Just Dance 2018 is a solid evolution of the series’ formula, though it lacks in freshness.
The Just Dance franchise isn’t talked about a lot in our gaming industry, nor is it one that often makes waves in the news, but its success cannot be doubted. Ubisoft has been releasing annual iterations of the franchise for almost a decade, selling more copies than they might have imagined. With Just Dance 2018, people who have been following the franchise are wondering just how they can take it one step further. Rather than trying to find new ways to innovate and bring in more fans, though, Just Dance 2018 instead chooses to focus on polishing mechanics that have already existed.
That’s not to say there’s no new stuff in here at all, though. There are a few major new additions in here that people who’ve enjoyed Just Dance games in the past will definitely appreciate. The biggest among these additions is Just Dance Unlimited, which is basically a subscription service that gives you access to a constantly growing selection of songs (which currently stands at over 300). What’s even better is the fact that you will have access to a free three month trial period, time which you can use very well to go through its larger offering of songs.
Unfortunately, though, Just Dance 2018 seems to rely on this service a little too much, since the actual selection of songs included in the game is underwhelming. There are a few good selections here and there, with artists such as Queen and Beyoncé featured as well, but for every song you might like, there are a lot more that you will probably find annoying- to say the least. Even beyond the issue of quality, the fact remains that there’s just not enough songs in Just Dance 2018 by itself, and chances are, if you’re looking for a proper experience, you might have to end up signing up for Just Dance Unlimited for more songs. And yes, having access to Just Dance Unlimited admittedly mutes that criticism a little bit, but it should be remembered that after the first three months, it becomes a paid service, and not everyone may be willing to spend money on it.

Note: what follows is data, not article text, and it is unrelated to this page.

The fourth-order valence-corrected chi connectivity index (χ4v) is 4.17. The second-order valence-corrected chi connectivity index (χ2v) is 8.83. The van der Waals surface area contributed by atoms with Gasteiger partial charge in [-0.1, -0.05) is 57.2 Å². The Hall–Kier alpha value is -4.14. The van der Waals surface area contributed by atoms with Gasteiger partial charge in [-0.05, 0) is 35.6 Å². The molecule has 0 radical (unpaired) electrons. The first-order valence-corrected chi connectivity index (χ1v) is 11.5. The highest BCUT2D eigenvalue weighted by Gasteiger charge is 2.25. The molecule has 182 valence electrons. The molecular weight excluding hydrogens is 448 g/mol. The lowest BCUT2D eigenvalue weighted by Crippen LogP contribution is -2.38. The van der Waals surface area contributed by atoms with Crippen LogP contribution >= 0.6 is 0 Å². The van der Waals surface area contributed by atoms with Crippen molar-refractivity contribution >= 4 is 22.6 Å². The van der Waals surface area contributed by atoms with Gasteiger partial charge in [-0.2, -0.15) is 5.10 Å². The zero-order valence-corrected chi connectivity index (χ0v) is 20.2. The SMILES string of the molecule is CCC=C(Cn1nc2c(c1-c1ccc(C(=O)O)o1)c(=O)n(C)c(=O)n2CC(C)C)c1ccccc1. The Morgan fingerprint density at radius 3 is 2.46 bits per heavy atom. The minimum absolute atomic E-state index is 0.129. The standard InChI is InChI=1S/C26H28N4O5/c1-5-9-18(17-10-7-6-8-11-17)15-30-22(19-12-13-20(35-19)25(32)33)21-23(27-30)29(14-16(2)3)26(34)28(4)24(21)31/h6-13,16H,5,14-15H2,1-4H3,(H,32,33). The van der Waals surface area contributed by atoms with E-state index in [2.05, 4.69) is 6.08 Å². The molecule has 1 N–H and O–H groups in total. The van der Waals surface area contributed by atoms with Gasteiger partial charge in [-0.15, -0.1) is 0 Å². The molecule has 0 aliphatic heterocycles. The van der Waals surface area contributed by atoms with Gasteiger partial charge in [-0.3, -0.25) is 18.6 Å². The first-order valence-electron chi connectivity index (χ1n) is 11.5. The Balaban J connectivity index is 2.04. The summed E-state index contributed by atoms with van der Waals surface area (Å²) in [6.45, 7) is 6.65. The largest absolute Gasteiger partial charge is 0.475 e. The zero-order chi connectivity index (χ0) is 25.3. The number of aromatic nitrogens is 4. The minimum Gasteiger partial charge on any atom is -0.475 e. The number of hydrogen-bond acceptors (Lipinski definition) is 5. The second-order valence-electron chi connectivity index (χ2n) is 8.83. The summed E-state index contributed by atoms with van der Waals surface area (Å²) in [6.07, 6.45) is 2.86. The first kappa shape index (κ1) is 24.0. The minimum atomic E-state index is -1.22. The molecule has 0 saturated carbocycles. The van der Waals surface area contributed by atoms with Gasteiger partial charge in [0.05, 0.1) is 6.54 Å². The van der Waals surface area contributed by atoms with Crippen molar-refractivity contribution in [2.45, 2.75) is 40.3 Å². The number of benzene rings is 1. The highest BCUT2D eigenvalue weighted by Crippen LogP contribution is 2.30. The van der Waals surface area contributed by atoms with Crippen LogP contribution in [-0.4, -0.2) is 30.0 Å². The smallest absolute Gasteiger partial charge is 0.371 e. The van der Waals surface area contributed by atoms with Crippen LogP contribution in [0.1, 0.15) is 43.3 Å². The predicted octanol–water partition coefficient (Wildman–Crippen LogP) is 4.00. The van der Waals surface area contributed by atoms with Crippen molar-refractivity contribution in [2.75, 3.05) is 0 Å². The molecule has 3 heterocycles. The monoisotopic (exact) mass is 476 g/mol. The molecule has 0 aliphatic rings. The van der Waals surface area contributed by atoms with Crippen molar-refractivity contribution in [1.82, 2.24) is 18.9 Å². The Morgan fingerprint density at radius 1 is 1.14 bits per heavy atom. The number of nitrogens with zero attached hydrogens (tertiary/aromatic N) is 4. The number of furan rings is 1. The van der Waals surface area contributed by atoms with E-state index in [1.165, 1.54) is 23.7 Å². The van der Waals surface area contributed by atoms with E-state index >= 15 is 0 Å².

"Even beyond the issue of quality, the fact remains that there’s just not enough songs in Just Dance 2018 by itself, and chances are, if you’re looking for a proper experience, you might have to end up signing up for Just Dance Unlimited for more songs."
Another addition in Just Dance 2018 is the Kids mode, a mode that is specifically made with younger audiences in mind (as the name itself suggests). The inclusion of the mode itself isn’t ground-breaking, nor does it sate any kind of a long-time thirst of series fans, but it’s inclusion is appreciated. The mode can provide a different kind of dancing fun, adding variation to the entire experience, and those who belong to younger audiences and want to get into Just Dance can now do so much more easily as well.
Last year’s Just Dance Machine makes a return as well, though it’s hardly recognizable. Rather than being the same utterly bizarre and over-the-top experience it was in last year’s game, in Just Dance 2018, it’s a much more streamlined and “normal” experience, under the new name of Dance Lab. Dance Lab allows you to play through unlockable episodes, and though it involves quite a lot of conventional dancing as well, every now and again the game will ask you to mix it up with ridiculous requirements, such as the “being a ninja” dance.